Mining Information from the Listener Log
By Arup NandaAn Oracle database infrastructure has several components — the database, the listener, and the clusteringcomponents (CRS, CSS, ONS, and so on, if it’s a RAC database). All these components produce extensive logs tolet you know what’s happening behind the scenes. These logs show information vital to understanding theworking of the database. Perhaps the most popular and most commonly used is the database alert log, whichoffers a running commentary on the operation of the database. You may find many utilities and tools, includingthe Grid Control and Database Console interfaces from Oracle itself, to parse the alert log and reveal valuableinformation.However, a very useful source of information is often overlooked — the listener log. The listener log shows someinformation that is not available anywhere else (for example, the service names used by the clients). Some of theinformation can also be obtained by other means, such as via the IP address of the clients recorded in audit trails.But even in such cases, the listener log provides a non-intrusive source for which you don’t have to placeinstrumentation inside the database, as you must do when turning on auditing. In addition, listener logs alsorecord the listener operations, both successful and unsuccessful, which can show attacks against the listener. Sincelistener is usually the target of many database attacks, this information can reveal valuable clues and help you build better defenses. In summary, listener logs provide far too much valuable information to be ignored.In this article, you will learn how to build an infrastructure to process the listener log and to use it to unearthinformation on your database operations. The information can be used in different scenarios, as you will see later.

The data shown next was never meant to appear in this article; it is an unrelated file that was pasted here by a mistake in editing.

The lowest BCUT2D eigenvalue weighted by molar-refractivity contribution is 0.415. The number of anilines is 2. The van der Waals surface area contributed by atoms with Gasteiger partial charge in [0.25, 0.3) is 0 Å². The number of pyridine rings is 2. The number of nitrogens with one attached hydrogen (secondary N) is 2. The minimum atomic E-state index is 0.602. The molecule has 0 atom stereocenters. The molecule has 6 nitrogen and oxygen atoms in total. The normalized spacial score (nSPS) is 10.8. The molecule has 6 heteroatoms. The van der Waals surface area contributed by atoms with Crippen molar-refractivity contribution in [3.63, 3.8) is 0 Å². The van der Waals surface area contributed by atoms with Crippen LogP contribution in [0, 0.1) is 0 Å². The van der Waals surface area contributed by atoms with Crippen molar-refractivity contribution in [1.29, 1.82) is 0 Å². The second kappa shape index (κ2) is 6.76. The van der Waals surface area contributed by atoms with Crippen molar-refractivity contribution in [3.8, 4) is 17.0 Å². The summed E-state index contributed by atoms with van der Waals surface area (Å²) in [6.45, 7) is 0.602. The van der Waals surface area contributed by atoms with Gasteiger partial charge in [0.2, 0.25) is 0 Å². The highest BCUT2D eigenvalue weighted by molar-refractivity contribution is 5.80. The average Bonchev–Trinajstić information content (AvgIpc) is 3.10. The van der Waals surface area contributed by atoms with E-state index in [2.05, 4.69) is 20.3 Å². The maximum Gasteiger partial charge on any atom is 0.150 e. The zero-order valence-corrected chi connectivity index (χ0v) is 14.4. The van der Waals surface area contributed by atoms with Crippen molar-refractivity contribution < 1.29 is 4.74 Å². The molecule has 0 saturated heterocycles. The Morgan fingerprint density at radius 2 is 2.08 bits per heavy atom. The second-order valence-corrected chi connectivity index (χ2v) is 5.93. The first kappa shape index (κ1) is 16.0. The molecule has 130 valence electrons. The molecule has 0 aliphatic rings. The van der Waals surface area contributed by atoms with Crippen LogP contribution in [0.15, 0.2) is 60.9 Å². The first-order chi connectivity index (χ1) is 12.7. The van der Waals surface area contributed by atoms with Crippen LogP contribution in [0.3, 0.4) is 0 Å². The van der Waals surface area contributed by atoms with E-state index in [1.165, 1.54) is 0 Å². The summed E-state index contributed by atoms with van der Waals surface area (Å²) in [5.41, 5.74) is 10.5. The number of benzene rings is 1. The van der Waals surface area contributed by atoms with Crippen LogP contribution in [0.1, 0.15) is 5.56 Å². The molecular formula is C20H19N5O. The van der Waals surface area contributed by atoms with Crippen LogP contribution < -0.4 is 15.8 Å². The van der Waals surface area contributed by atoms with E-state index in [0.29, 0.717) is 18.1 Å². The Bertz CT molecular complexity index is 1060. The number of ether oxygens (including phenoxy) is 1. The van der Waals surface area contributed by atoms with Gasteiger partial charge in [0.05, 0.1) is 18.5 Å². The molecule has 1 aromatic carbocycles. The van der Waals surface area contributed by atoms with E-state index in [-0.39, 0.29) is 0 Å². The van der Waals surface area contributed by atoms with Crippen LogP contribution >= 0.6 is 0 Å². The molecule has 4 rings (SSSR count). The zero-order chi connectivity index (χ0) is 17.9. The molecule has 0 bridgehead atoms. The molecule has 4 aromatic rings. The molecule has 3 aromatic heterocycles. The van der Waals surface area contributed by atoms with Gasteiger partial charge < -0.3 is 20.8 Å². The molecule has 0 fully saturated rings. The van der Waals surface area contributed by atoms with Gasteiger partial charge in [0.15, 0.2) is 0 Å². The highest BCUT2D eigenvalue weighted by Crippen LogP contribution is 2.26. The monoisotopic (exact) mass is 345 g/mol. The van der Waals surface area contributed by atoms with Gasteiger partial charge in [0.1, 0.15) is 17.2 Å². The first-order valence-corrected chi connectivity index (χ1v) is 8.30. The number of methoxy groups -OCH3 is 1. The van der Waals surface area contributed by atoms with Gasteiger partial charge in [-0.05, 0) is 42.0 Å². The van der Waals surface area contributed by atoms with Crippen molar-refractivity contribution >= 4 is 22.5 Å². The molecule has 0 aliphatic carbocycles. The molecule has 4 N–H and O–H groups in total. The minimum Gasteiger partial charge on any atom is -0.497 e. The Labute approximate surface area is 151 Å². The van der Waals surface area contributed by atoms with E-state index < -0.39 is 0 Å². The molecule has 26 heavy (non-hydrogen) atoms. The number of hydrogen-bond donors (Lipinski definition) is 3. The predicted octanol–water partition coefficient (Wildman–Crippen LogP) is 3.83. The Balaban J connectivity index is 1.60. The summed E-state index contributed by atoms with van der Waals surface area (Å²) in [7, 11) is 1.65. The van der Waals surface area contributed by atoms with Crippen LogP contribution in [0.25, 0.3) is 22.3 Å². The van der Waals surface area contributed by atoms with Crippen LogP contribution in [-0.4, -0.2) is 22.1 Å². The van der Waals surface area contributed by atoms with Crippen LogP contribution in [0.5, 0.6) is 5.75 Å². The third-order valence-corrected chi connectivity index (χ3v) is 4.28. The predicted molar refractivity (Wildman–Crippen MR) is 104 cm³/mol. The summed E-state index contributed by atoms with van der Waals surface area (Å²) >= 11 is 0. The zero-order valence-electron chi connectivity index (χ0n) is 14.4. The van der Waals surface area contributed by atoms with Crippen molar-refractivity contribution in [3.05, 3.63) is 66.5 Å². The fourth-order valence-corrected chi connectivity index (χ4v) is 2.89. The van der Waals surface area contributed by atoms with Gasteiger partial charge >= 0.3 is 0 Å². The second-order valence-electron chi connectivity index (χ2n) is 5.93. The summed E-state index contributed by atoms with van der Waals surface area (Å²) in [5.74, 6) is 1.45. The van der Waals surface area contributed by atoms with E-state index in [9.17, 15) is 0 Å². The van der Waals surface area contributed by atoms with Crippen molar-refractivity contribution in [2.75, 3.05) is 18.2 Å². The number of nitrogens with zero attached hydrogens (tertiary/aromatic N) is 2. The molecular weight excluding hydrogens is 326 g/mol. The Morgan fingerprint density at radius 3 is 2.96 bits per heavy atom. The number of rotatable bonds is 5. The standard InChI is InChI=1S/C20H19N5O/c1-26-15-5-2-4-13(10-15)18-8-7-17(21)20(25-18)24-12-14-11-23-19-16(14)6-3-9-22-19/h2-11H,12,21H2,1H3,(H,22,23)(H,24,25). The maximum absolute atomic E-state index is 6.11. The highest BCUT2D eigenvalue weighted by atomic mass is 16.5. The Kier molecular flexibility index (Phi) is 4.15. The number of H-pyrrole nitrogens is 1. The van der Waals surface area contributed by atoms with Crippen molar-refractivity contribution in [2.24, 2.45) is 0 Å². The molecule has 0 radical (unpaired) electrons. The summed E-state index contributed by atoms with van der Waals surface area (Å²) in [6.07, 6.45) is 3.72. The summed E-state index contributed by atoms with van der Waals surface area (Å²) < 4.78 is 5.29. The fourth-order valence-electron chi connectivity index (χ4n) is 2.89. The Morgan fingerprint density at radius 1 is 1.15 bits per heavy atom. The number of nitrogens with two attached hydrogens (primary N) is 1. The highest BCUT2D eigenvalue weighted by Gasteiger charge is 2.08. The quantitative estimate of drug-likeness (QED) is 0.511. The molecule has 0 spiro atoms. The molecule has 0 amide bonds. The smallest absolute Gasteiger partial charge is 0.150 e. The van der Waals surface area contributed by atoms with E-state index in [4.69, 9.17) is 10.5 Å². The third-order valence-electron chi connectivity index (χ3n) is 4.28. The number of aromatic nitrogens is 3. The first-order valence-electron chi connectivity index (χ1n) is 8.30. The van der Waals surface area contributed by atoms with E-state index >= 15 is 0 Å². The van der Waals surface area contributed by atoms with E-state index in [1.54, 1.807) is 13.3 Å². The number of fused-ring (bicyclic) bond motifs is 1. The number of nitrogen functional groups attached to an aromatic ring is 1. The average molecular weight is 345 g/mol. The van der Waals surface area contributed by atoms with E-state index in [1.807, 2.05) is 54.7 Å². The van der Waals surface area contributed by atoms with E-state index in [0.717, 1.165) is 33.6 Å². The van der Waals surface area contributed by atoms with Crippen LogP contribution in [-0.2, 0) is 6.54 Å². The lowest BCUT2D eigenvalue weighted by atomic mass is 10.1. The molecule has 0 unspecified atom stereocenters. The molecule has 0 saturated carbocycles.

This article is based on my independent research into the composition of the listener log, and notfrom extracts from any other source, including Oracle manuals. While I have made every attemptto derive and present accurate information, there is no guarantee that the format of listener log willnot be changed in some Oracle version, or will not have been changed already for some platforms.Therefore, I’m not making any kind of statement guaranteeing the accuracy of the findings on this paper.
The results and output are from an actual production database infrastructure, but the identifyinginformation such as IP Address, Host Name, usernames, and so on, have been masked to hide their identities. If it resembles any actual infrastructure, it is purely coincidental.
Building the Interface
The listener log file is a simple text file, so searching for specific information inside is easy; however, in its rawform, it’s difficult to extract
information. To make it easier, you must first build an interface to search andextract information in any manner you want. The best way to do that is a widely used, and powerful, interface, thehumble SQL*Plus and the powerful language SQL. But how could you use the SQL language to extract andsummarize the information from the listener log? Simple — by using an external table; by presenting the listener log as an external table, you can easily create powerful SQL statements to extract useful pieces of information.
Full listener log